Everyone in tech acknowledges that we need more women working in our startups. Studies show that organizations are stronger when they are diverse. In the four years since our firm launched the KPCB Fellows program – which identifies the best college-age talent, pairs them with one of our portfolio companies, and connects them to our network – the two of us researched and carried out several approaches to increase the number of female engineers in the program. This year, we will welcome our largest percentage of female engineering Fellows, all while holding to the highest standards of excellence.
Behind every great CEO is a great board, and I’ve noticed that startup founders tend to put off the task of building strong boards. Consider successful tech companies like Amazon and Google that built their boards early on. They’re more an exception than the rule, however; more often than not, companies find that there are few, if any, consequences until they run into trouble.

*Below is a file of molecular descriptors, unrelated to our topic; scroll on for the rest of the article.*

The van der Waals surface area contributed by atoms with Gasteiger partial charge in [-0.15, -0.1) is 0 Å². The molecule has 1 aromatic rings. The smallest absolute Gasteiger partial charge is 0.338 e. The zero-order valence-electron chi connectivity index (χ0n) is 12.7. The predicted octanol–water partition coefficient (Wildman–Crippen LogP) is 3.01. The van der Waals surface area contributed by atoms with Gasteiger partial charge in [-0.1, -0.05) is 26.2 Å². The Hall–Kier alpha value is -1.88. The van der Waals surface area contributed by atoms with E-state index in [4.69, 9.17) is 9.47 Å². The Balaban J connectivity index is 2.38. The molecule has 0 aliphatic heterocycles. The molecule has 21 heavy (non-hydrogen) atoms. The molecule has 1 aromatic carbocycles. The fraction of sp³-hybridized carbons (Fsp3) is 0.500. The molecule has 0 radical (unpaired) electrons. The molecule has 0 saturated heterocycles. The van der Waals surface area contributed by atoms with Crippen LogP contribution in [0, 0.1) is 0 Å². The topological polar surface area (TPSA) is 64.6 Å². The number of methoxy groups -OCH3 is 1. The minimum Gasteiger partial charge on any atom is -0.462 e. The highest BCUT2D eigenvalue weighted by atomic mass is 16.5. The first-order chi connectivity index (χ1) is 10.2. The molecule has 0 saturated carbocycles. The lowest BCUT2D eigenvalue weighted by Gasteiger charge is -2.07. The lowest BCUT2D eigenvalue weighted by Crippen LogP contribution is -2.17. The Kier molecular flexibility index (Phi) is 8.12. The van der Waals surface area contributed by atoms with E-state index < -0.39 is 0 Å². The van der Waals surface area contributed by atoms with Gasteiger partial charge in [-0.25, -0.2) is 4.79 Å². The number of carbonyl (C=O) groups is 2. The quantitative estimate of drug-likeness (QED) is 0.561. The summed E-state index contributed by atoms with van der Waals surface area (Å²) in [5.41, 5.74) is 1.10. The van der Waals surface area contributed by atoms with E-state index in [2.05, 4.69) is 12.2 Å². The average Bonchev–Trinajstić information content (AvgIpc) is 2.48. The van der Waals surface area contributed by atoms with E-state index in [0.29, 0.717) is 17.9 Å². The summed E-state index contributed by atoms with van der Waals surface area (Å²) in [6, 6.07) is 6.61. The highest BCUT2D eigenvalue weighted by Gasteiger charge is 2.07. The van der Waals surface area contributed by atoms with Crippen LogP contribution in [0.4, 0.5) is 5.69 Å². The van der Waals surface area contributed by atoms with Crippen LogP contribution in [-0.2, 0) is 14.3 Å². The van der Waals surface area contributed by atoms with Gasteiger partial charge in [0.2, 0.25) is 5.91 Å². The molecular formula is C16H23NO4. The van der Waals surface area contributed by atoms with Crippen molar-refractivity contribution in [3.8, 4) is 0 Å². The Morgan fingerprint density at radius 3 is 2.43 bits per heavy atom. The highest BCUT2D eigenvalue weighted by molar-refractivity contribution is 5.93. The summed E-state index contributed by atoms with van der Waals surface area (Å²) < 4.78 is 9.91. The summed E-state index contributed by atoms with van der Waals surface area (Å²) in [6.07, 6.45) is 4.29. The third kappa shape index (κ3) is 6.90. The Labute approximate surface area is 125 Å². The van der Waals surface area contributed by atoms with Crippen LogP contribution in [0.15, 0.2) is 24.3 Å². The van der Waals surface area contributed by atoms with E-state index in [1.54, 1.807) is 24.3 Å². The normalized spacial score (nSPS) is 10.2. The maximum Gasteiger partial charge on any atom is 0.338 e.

Why Can't Tech Save Politics?
Why Can't Tech Save Politics?
The World's Top 10 Most Innovative Companies of 2015 in Design
The World's Top 10 Most Innovati...
Under Armour Acquires Endomondo And MyFitnessPal To Establish The World's Largest Digital Health And Fitness Community
Under Armour Acquires Endomondo ...
Learn to code. According to the Bureau of Labor Statistics, employment of software developers alone is expected to grow 22% between 2012 and 2022. And this doesn’t even include the extraordinary demand for design and product management skills that companies are searching for at career fairs and technical bootcamps.
Hear Mike and Albert Lee recount the beginnings of MyFitnessPal and their entrepreneurial journey, in conversation with John Doerr of KPCB. The two brothers bootstrapped the company to profitability over eight years before taking venture funding. MyFitnessPal has 75 million users who have collectively lost 200 million pounds. MyFitnessPal is now joining with Under Armour to create the largest digital health and fitness community in the world.